The Los Angeles Unified School District (LAUSD), working with the Gay, Lesbian, and Straight Education Network (GLSEN), will hand out 1,500 “Safe School Kits” to secondary schools to create safer environments for lesbian, gay, bisexual and transgender (LGBT) students, according to the Daily News story entitled “LAUSD targets bullying of gay students.
School Safe Space Kits Promoted for Over 100,000 Schools Nationwide
GLSEN is promoting their Safe Space Kit for schools across the nation. According to GLSEN’s web site for the Safe Space Kit, the kit includes 10 Safe Space Stickers, 2 posters, and a 42-page “Guide to Being an Ally to LGBT Students.” The Kit also shows, “…how to assess the school’s climate, policies and practices and outlines ways to advocate for change inside the school.”
This part of GLSEN’s web page caught the attention of one veteran school safety professional:
“The Safe Space Kit starts with a sticker. Placing a Safe Space sticker on an office door or window is a simple, but highly visible first step that shows an adult’s unwavering support for a student’s safety. There is also a poster that can be displayed throughout the school or on an office door to show support to LGBT students and let students know where their allies are in case a bully strikes.”
Supportive or Divisive Message?
The question I was asked:
“If these stickers are placed on a few select office doors, what does it say about the rest of the school?”
This is an interesting point which actually raises a few questions:
- If it is necessary to have packaged stickers imported into a school to identify “safe space” locations in a school for LGBT students, does this suggest that all other locations without a sticker in the school are unsafe locations?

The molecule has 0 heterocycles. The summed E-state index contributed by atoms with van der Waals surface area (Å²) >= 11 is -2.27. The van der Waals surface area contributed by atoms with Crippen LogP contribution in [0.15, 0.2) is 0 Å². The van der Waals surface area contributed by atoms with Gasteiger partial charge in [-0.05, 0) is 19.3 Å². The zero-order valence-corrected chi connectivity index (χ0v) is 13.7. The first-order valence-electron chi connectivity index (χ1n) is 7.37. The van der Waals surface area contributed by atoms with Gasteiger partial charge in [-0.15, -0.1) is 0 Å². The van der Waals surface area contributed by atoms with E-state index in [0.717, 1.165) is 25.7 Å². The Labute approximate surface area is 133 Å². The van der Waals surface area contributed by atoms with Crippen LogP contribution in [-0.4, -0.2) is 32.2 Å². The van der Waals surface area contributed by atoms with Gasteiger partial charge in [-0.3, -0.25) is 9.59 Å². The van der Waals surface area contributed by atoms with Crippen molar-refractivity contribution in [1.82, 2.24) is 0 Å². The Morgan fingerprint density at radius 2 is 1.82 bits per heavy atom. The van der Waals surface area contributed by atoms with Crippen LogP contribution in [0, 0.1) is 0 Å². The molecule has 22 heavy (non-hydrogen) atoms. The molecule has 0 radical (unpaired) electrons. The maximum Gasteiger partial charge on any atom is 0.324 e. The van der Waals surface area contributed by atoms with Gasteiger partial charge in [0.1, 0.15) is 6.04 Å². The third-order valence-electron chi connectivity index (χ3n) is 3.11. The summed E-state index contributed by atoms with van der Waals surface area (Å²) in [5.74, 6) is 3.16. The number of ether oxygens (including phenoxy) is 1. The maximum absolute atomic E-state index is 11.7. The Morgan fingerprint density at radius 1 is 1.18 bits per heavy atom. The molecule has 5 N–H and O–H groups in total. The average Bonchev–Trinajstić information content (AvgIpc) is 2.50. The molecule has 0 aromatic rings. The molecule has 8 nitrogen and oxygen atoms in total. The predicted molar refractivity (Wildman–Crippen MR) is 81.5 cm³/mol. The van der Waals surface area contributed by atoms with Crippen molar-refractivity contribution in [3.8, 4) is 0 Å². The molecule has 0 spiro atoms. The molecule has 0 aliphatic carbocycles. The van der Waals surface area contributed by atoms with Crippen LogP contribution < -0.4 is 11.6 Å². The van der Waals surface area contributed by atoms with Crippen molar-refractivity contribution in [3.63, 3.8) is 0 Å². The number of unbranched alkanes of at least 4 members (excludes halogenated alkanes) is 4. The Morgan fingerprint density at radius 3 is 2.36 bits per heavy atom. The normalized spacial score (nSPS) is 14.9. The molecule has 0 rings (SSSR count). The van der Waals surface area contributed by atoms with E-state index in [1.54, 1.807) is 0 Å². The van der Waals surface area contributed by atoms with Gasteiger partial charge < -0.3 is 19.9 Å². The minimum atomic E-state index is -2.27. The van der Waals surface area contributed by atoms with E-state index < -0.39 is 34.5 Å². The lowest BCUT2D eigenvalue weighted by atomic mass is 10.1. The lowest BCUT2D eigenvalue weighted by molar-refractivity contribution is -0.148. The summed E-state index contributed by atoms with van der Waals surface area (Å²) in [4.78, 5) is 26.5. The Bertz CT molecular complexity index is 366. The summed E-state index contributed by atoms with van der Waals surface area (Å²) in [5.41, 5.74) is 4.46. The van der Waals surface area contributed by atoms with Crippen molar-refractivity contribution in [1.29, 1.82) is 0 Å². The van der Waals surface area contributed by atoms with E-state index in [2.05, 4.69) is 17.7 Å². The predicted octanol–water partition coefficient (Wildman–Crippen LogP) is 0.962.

- If there are only “safe spaces” in select locations in a school, should not the emphasis be on school climate strategies which are inclusive of all students schoolwide and not any one particular subgroup of the school setting?
- While having good intentions, is the placement of stickers and posters specifically for enhanced protection of LGBT students actually divisive by promoting segregation of one particular student subgroup? Does it promote exclusivity of an enhanced standard of safety for one subgroup over all other students?
These are interesting questions. So often, efforts with good intentions have unforeseen consequences. It is always healthy to discuss the impact of a special interest campaign on the overall school climate.
With respect to the above questions, what say you?
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